#Scifund Challenge Round 4 with Jessica Rohde

https://experiment.com/projects/how-does-communication-training-benefit-scientists

Each day we are going to highlight one of the amazing research projects seeking funding in Round 4 of the #Scifund Challenge. Today we learn about ENGAGE, a project that has similar values to #SciFund, from Jessica Rohde (@RockyRohde).

Tell us about yourself, where you are from, and where you see yourself going.

I’m a former fishery scientist who made a career switch into science communication. I decided that if I wanted my science to truly have an impact and help citizens to make informed decisions, I needed to learn to engage with the public and tell them why my research is important to them. Now I teach a graduate level science communication course at the University of Washington, part of the Engage Program.

I’m from Seattle (go HAWKS!) and I’m lucky to have such a supportive science communication community around me– the Engage Program students and volunteers, University of Washington College of the Environment science communication task force, and my colleagues and friends at Science Online Seattle. They’ve supported me, inspired me, and empowered me to initiate projects that, without them, I might not have believed I could do.

Where am I going? Why, to change the world, of course!

How did you get involved in your research project?

I spearheaded this research because I attended COMPASS’ #GradSciComm workshop, where science communication training leaders put their heads together to figure out how we can integrate communication training into the curriculum of graduate students.  Two critical roadblocks to this goal emerged: lack of evaluation of communication training programs’ effectiveness, and lack of support from the advisors of students who wish to take such courses. Our research aims to tackle these two roadblocks by providing a framework for evaluating the effectiveness of our training program and evaluating the benefits of the training program to the careers of students.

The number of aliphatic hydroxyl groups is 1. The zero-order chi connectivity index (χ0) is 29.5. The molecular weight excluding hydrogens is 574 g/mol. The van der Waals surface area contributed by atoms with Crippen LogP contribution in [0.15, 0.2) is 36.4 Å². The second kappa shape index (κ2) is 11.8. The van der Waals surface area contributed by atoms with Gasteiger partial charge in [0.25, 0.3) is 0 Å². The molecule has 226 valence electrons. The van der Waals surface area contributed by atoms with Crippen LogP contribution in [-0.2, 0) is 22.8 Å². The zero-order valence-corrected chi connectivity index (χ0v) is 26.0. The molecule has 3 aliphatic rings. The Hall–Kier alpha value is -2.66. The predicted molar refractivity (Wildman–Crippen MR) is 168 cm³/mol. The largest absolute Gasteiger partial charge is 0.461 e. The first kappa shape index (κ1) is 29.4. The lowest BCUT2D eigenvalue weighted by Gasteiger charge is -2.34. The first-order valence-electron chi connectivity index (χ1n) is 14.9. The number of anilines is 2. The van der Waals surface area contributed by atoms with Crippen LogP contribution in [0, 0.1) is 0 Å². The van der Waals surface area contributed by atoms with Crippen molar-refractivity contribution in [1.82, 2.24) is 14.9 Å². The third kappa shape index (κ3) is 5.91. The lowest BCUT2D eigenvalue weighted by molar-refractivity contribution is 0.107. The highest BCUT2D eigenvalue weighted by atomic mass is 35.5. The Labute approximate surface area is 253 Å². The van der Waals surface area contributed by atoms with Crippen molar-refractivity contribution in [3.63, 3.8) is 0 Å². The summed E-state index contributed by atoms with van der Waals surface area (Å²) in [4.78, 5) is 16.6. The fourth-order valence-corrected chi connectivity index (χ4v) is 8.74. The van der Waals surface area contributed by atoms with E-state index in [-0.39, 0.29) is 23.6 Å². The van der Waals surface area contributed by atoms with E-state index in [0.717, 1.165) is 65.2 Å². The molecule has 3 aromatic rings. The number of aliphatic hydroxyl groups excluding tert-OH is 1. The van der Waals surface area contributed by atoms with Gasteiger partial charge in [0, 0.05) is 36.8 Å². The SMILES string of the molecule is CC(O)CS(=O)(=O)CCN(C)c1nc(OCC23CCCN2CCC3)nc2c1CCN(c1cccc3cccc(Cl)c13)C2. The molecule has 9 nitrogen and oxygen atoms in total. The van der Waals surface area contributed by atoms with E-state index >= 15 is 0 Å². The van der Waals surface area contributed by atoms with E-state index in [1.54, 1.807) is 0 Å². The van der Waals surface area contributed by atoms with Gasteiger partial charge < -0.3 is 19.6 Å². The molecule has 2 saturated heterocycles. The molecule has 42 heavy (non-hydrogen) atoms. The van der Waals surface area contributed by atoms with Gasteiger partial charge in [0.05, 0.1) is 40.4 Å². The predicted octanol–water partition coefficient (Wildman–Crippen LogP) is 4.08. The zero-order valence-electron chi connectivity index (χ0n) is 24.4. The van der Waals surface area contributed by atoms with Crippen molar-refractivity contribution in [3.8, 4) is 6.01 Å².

Why is your research important to you? Why should others fund it?

“With the knowledge of science we can solve resource limitations, cure diseases, and make society work happily—but only if people can figure out what in the world scientists are talking about and why they should care.” –Randy Olson, Don’t Be Such a Scientist

We’re trying to give science a stronger voice in public discourse and decision making by helping science grad students learn to be better communicators. Although we know intuitively know that being a good communicator makes you a better leader and a better scientist, there are still advisors out there who think communication training isn’t the best use of their students time, that they should be focusing on research instead. We want to quantify the benefits of communication training for scientists to give those students the leverage they need to take communication courses and/or create their own training programs.

Why did you decide to participate in the SciFund Challenge?

I think #SciFund will give us valuable data! In the face of ever-tightening science budgets, we need to know how to make science crowdfunding successful so that more researchers feel empowered to try it. Additionally, the #SciFund challenge provides a sense of community. There are nearly 30 researchers who have entered into this intimidating new frontier together. We support one another and provide feedback on each other’s work. We don’t have to go it alone.

Tell us something random. Something funny. Something borrowed. Something blue.

In class, we practice improve activities to teach students how to respond positively to unexpected situations, like when you get asked a question only vaguely related to your research after you give a presentation. I love this part of class, because I get to be totally silly! It’s a great creative outlet in the otherwise too serious life of a scientist. In this video, we’re playing a game where one person makes a motion and sound for an animal, then they pass it to somebody else, then that person repeats the animal, then makes up their own. Check out my horse impression!

You can find Jessica’s project here.

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